The question of whether or not Mafia is an open-world game is an interesting one. On the one hand, its environment meets the definition of being “open-world.” On the other, the narrative pushes you along a very specific path, negating much of the openness of the game’s map. We’ll be looking at the merits of whether Mafia and its remake, Mafia: Definitive Edition, are open-world games below.
Is Mafia open-world?
The original Mafia was developed during a critical time in gaming. The introduction of the sixth-generation consoles (PS2, Xbox, and GameCube) along with cheaper, more powerful enthusiast PC components allowed developers to push the boundaries of what a game can do. The beginnings of open-world game design can be traced back to the 1980s, but really hit the mainstream with Rockstar’s Grand Theft Auto 3.
At the same time that Rockstar was developing GTA3, 2K Czech was working on their own crime story. Although Mafia released just a year after GTA3, its graphics and world simulation were superior in almost every way.
Mafia‘s story mode isn’t open-world in the traditional way because it keeps you on a very linear path. Unlike with GTA3, where players have to travel to quest givers actively, Mafia goes from mission-to-mission with little incentive to stray off the path.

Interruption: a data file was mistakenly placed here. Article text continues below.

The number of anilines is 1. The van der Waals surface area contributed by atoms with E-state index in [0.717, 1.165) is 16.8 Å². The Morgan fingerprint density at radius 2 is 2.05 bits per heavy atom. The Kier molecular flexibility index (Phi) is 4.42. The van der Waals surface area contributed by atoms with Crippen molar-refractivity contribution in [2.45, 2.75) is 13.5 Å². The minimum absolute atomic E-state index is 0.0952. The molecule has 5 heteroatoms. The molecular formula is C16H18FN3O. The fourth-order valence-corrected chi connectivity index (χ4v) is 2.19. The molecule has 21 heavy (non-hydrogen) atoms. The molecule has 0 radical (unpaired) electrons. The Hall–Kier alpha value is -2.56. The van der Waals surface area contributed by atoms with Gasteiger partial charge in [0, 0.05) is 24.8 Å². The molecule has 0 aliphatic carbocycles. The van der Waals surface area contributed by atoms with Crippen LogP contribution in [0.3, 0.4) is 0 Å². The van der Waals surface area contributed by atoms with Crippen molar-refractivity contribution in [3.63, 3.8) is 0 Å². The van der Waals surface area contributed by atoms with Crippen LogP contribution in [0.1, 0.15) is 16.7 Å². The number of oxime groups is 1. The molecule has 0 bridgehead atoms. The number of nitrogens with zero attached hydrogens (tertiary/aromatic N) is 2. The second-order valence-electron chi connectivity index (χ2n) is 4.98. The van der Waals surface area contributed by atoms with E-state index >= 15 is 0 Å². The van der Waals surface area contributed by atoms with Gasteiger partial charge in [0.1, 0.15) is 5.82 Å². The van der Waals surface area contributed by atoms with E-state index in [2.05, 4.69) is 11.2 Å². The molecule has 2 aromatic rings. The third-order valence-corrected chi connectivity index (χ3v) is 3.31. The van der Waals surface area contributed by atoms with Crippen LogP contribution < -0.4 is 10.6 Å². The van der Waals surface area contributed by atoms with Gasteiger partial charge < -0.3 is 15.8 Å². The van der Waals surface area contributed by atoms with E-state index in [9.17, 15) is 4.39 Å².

However, Mafia‘s freeride mode would definitely be considered an open-world sandbox. There, you’re free to take on side quests, explore the city, and do pretty much whatever you want without consequence.
So, the answer to whether or not Mafia and Mafia: Definitive Edition are open-world games isn’t a clear cut one. It all depends on how you personally define “open-world.” Some will think the fact that the player’s path through the city isn’t artificially blocked during missions is enough to make it open-world. Others will find the story’s linear narrative too constricting for the game to fall under that genre.